Lars-owe Carlberg

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Cries And Whispers Review


Good
This 1972 feature by Ingmar Bergman follows the chill, tangled relationship between three sisters: Agnes (Harriett Anderson), Karin (Ingrid Thulin), and Marie (Liv Ullmann). The three have reunited in the manor they grew up in, but the circumstances are grim: Agnes is dying, and her slow decline exposes the long-hidden feelings of guilt and jealousy among them. Flashbacks reveal how intimidated Agnes felt by her mother (also played by Ullmann), Marie's self-destructive attempts to seduce the family doctor, and Karin's self-laceration within her loveless marriage.

The mood here is a mix of solemnity and sensuality -- the sisters' relationships are by turns abusive, loving, and tormented -- but Bergman's emphasis on deep reds and blacks throughout emphasizes the split between Marie and Karin much too formally. Moreover, the hushed, interior tone fails to generate much drama, and the tension never explodes as it does in a much better Bergman '70s drama, Autumn Sonata. But it has the benefit of some tremendous performances, particularly from Ullmann and Kari Sylwan, who plays the family's indomitable caretaker, Anna. And Sven Nykvist's cinematography, particularly in the exterior shots, have a pastoral, painterly grace.

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Shame Review


Essential
Most of us in America never felt the recent war in Iraq in a tangible, day-to-day way. There are those of us who lost loved ones, of course, but what I refer to here is the daily, nagging toll that war takes on all of those - military and civilian - living in its midst. We do not, say, suffer interruptions in our fresh water supply, nor are we compelled to guard our speech and conduct or to stockpile food and supplies. Part of the genius of Ingmar Bergman's great 1968 film Shame (now available on DVD) is that it brings these stark, quotidian horrors - and those that these escalate into - home to the viewer. That alone would be an achievement, but Shame moves in deeper waters still: It shows, in the bleakest and most uncompromising terms, that the worst that war has to offer is the wounds it inflicts on the human mind. Together with René Clément's Forbidden Games (1952) and Jean Renoir's Grand Illusion (1937), it stands as one of the great pacifist statements of the modern day.

The plot is simplicity itself. The Rosenbergs (played by Liv Ullman and Max von Sydow) are a youngish couple enjoying average happiness on an island that's part of a larger, unnamed country. (The fact that Bergman chooses not to specify the film's setting, nor to clarify the conflict that follows, contributes to the film's surreal yet universal feel.) Both are musicians; they farm a little, too, and they drive their ailing truck into town to sell their produce. It's not an idyllic existence, exactly; the two are not above bickering, for instance, and in their discontented moments they may feel that they've settled for something. But it's essentially (and believably) a happy life.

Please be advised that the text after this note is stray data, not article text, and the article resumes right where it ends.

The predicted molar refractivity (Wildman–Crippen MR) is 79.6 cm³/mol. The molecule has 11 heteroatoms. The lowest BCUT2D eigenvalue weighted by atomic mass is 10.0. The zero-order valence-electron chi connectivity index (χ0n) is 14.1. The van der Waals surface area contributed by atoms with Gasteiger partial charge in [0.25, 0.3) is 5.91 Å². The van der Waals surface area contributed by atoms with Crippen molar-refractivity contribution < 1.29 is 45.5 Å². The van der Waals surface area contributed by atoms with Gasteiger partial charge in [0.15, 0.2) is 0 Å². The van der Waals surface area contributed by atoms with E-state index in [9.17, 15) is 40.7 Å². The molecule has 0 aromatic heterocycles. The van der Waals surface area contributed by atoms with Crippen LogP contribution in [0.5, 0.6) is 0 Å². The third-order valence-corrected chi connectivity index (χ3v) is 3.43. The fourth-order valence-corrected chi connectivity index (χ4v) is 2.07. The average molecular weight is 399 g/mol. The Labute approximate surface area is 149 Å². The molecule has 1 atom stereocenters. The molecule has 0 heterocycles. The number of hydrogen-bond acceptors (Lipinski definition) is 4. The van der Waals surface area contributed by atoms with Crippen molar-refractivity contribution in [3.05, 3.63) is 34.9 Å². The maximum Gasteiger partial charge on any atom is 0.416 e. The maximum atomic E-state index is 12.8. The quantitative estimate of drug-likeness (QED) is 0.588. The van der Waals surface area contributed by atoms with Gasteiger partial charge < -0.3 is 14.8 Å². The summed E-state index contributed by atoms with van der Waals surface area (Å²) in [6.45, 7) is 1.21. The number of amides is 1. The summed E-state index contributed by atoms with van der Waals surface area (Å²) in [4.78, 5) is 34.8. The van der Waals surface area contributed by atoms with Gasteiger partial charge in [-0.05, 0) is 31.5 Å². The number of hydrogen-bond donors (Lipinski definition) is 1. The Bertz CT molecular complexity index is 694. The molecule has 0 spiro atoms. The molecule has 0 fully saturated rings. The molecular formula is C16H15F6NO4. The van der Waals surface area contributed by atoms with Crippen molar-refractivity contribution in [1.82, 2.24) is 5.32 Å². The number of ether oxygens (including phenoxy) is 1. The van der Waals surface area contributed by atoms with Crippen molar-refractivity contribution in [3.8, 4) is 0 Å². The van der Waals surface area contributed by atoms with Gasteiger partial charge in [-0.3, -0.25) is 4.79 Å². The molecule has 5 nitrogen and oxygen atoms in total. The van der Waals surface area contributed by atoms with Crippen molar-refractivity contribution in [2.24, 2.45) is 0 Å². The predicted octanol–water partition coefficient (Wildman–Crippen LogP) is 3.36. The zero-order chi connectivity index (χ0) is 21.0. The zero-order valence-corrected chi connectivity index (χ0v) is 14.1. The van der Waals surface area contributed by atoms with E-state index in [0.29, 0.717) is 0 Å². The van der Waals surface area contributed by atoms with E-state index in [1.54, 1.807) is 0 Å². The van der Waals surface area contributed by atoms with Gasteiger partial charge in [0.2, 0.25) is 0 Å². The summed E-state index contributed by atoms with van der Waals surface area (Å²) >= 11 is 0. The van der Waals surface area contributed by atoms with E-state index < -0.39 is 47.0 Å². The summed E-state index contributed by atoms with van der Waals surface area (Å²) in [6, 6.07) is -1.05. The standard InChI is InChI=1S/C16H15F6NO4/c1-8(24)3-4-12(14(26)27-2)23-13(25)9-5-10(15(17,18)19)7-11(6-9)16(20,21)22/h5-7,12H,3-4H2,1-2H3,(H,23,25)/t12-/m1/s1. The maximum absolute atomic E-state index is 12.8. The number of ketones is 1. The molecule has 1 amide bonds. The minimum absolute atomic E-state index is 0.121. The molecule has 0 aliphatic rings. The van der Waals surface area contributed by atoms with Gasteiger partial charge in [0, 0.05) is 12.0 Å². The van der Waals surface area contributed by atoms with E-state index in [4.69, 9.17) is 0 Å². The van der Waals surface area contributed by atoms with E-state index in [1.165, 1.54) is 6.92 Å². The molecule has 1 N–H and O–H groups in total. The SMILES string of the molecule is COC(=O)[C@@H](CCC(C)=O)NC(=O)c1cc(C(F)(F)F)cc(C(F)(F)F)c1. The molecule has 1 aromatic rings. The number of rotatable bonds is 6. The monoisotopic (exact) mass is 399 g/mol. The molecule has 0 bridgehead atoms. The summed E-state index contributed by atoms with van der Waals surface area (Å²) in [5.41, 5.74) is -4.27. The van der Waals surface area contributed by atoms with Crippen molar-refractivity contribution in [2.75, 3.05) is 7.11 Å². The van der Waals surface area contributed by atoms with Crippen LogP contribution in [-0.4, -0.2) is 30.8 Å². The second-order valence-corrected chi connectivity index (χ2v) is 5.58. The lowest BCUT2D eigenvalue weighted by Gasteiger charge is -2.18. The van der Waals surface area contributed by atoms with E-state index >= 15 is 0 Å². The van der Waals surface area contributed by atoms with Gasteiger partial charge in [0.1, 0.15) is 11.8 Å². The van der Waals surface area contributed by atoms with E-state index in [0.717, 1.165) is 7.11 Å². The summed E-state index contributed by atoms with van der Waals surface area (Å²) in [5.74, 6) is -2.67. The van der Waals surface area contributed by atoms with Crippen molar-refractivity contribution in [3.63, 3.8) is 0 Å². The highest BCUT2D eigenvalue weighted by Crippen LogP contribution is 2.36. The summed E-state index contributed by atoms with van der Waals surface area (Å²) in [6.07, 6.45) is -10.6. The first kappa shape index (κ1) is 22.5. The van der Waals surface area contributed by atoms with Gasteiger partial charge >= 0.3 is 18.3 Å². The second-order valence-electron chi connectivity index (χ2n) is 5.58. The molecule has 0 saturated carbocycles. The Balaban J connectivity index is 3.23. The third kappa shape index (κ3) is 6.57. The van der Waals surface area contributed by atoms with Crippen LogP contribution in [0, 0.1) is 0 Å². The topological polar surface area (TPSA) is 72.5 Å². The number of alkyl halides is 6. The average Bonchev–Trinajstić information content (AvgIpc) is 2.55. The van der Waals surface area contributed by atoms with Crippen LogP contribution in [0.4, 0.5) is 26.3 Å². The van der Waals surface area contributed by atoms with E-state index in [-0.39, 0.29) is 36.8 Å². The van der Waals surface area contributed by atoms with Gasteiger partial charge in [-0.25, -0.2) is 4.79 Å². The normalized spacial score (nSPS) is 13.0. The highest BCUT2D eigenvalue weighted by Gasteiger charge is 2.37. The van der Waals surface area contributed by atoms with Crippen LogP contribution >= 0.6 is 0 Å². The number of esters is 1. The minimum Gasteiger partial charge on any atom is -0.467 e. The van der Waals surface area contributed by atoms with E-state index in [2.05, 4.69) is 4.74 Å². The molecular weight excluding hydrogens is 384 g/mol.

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Hour Of The Wolf Review


Good
Hour of the Wolf is hardly Ingmar Bergman's best-known work nor his best, but it at least deserves a wider audience than history has granted it. One of his most surreal and simple tales, Wolf follows a couple who live on a desolate island (why do Bergman's characters always choose to live in the worst possible conditions?). He's a painter, she's a doting wife. Oh, and he's well on his way to going insane, with all manner of violent visions crashing through his mind.

Played by Bergman regulars Max von Sydow and Liv Ullmann, the couple quickly -- inside an hour and a half -- comes completely apart as von Sydow's visions become indistinguishable from reality. Hour of the Wolf has been described as Bergman's only horror film and that's not far from the mark, with creepy characters and imagery pervading the entire second half of the movie.

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Scenes From A Marriage Review


Essential
Ingmar Bergman's Scenes from a Marriage began as a six-part Swedish television program that aired throughout much of Scandinavia in 1973. The series was created at one of those times when Bergman was in something of a creative slump, but in a career of comebacks, Scenes from a Marriage constituted another. The series was such a hit, reports Bergman scholar Peter Cowie, that the one-hour episodes emptied the streets of cities such as Copenhagen during its weekly time slots. American distributors were soon clamoring for a theatrical version for release here, and Bergman responded in 1974 with a trimmed-down, 169-minute edit that went on to win the National Society of Film Critics Award for best picture of its year. In 1977, PBS aired the entire series unedited, and Scenes from a Marriage took its rightful place among Bergman's established masterpieces.

And then it kind of vanished. That's not to say that you couldn't, with some effort, get your hands on a copy of the American release. But Bergman's original vision - the five-hour Scenes - joined the company of fabled films, such as von Stroheim's Greed, that lived a high life in film criticism while going largely unseen by film enthusiasts. Criterion, with its new, three-disc DVD edition of the original TV series, plus the American theatrical version, restores a great film to the shelves.

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